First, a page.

Tripartism – the trusted relationship between workers, employers and the Government was buttressed through the setting up of the tripartite National Wages Council in 1972.
In 1964, as part of the People’s Action Party (PAP) Government’s aim to harness the trade unions for development, Finance Minister Goh Keng Swee proposed a Charter of Industrial Progress and a Productivity Code of Practice. Goh expected that the Charter would strengthen Singapore’s competitiveness ‘by introducing efficient management and production techniques, and with the full-hearted co-operation of the trade unions.’ On 15 January 1965, representatives from the NTUC, the Singapore Manufacturers’ Association and the Singapore Employers’ Federation signed the Charter for Industrial Progress and Productivity Code of Practice. The Charter ‘set forth the basic objectives of achieving higher productivity through closer co-operation between workers and employers on a common understanding of industrial progress through industrial partnership, justice and peace.’ This was the start of the tripartite cooperation model of industrial relations.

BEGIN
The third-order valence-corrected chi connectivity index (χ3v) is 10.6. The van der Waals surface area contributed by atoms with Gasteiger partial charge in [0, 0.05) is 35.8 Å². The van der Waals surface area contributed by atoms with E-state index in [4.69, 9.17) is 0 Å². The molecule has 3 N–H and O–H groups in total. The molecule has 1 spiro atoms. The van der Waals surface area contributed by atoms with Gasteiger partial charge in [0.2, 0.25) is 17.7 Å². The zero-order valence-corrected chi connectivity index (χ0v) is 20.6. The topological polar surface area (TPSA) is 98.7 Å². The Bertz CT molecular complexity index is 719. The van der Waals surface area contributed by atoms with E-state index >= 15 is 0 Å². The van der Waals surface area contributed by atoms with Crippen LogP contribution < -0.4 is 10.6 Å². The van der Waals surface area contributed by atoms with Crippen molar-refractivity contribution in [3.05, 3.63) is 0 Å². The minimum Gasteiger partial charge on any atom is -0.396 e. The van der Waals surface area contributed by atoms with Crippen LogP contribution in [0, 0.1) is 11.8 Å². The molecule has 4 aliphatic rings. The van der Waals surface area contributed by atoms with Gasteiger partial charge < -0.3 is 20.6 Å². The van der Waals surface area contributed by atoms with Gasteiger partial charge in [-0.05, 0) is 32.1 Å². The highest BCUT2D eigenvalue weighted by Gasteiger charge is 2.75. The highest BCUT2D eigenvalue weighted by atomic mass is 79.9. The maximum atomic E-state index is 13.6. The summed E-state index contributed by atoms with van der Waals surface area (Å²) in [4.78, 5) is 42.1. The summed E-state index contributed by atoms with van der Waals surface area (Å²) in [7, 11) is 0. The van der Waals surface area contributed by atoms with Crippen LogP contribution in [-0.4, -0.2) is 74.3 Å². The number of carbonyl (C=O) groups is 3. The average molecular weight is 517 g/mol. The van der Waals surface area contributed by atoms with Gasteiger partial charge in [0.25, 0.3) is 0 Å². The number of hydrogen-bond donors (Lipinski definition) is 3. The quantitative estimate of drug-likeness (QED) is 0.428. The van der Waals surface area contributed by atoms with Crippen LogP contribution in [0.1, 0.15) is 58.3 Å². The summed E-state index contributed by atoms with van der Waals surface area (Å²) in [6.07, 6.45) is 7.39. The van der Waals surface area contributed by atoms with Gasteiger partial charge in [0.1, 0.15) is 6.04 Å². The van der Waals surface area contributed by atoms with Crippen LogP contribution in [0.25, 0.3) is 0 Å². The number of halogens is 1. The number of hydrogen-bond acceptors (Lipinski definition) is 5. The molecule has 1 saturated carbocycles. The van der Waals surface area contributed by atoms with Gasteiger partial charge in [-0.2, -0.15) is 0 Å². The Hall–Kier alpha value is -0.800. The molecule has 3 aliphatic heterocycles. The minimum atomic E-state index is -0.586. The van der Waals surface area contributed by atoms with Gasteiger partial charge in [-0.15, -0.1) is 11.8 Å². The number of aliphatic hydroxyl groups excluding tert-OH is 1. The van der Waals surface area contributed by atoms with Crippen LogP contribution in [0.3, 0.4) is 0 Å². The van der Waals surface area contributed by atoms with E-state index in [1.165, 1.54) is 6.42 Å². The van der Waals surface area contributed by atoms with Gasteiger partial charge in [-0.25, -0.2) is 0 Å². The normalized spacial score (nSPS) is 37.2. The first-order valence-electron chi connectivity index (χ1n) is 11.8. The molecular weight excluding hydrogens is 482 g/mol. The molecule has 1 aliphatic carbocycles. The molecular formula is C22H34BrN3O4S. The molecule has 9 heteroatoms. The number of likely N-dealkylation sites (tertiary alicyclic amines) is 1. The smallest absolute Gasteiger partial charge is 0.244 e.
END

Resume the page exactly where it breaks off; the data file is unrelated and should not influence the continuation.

In 1970, the NTUC called for the establishment of a tripartite body consisting of representatives of government, management and organised labour on which would be placed the responsibility for the equitable formulation and implementation of the guidelines for wage increases, industry by industry, according to a flexible formula that will do justice to the varying conditions of economic activity and growth in Singapore.
In response, the Ministry of Labour announced the establishment of the National Wages Council under the chairmanship of Professor Lim Chong Yah from the University of Singapore in February 1972. The tripartite body would be responsible for:
- formulation of general guidelines on wages policy;
- recommending necessary adjustments in wage structure;
- advising on desirable incentive systems for the promotion of operational efficiency and productivity in various enterprises.